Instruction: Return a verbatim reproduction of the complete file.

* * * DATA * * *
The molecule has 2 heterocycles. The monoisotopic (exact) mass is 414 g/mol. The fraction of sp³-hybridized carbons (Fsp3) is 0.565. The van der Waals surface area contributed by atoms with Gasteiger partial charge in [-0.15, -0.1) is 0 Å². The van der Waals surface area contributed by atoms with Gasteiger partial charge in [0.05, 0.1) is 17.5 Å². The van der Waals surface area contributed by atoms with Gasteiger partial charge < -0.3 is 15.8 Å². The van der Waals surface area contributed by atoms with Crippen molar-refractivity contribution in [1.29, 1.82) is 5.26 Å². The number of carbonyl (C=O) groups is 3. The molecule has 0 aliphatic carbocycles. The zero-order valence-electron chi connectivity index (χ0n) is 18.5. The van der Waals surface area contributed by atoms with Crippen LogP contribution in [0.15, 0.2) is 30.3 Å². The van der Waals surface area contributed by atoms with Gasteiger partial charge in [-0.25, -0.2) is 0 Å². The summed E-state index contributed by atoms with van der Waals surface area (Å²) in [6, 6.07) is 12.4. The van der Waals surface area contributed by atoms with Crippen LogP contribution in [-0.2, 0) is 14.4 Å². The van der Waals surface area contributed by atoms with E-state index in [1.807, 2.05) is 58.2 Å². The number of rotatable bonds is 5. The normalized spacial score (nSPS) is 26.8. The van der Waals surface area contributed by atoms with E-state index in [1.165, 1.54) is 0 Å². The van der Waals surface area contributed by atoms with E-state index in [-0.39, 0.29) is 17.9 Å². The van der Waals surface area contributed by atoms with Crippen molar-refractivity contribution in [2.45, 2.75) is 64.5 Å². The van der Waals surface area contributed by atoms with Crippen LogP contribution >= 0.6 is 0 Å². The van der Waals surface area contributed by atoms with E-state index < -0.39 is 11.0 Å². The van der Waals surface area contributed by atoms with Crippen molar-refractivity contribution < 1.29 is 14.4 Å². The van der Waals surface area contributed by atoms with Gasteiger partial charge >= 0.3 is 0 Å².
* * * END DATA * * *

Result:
The molecule has 2 heterocycles. The monoisotopic (exact) mass is 414 g/mol. The fraction of sp³-hybridized carbons (Fsp3) is 0.565. The van der Waals surface area contributed by atoms with Gasteiger partial charge in [-0.15, -0.1) is 0 Å². The van der Waals surface area contributed by atoms with Gasteiger partial charge in [0.05, 0.1) is 17.5 Å². The van der Waals surface area contributed by atoms with Gasteiger partial charge < -0.3 is 15.8 Å². The van der Waals surface area contributed by atoms with Crippen molar-refractivity contribution in [1.29, 1.82) is 5.26 Å². The number of carbonyl (C=O) groups is 3. The molecule has 0 aliphatic carbocycles. The zero-order valence-electron chi connectivity index (χ0n) is 18.5. The van der Waals surface area contributed by atoms with Crippen LogP contribution in [0.15, 0.2) is 30.3 Å². The van der Waals surface area contributed by atoms with Gasteiger partial charge in [-0.25, -0.2) is 0 Å². The summed E-state index contributed by atoms with van der Waals surface area (Å²) in [6, 6.07) is 12.4. The van der Waals surface area contributed by atoms with Crippen LogP contribution in [-0.2, 0) is 14.4 Å². The van der Waals surface area contributed by atoms with E-state index in [1.807, 2.05) is 58.2 Å². The number of rotatable bonds is 5. The normalized spacial score (nSPS) is 26.8. The van der Waals surface area contributed by atoms with E-state index in [1.165, 1.54) is 0 Å². The van der Waals surface area contributed by atoms with E-state index in [-0.39, 0.29) is 17.9 Å². The van der Waals surface area contributed by atoms with Crippen molar-refractivity contribution in [2.45, 2.75) is 64.5 Å². The van der Waals surface area contributed by atoms with Crippen LogP contribution >= 0.6 is 0 Å². The van der Waals surface area contributed by atoms with E-state index < -0.39 is 11.0 Å². The van der Waals surface area contributed by atoms with Crippen molar-refractivity contribution < 1.29 is 14.4 Å². The van der Waals surface area contributed by atoms with Gasteiger partial charge >= 0.3 is 0 Å².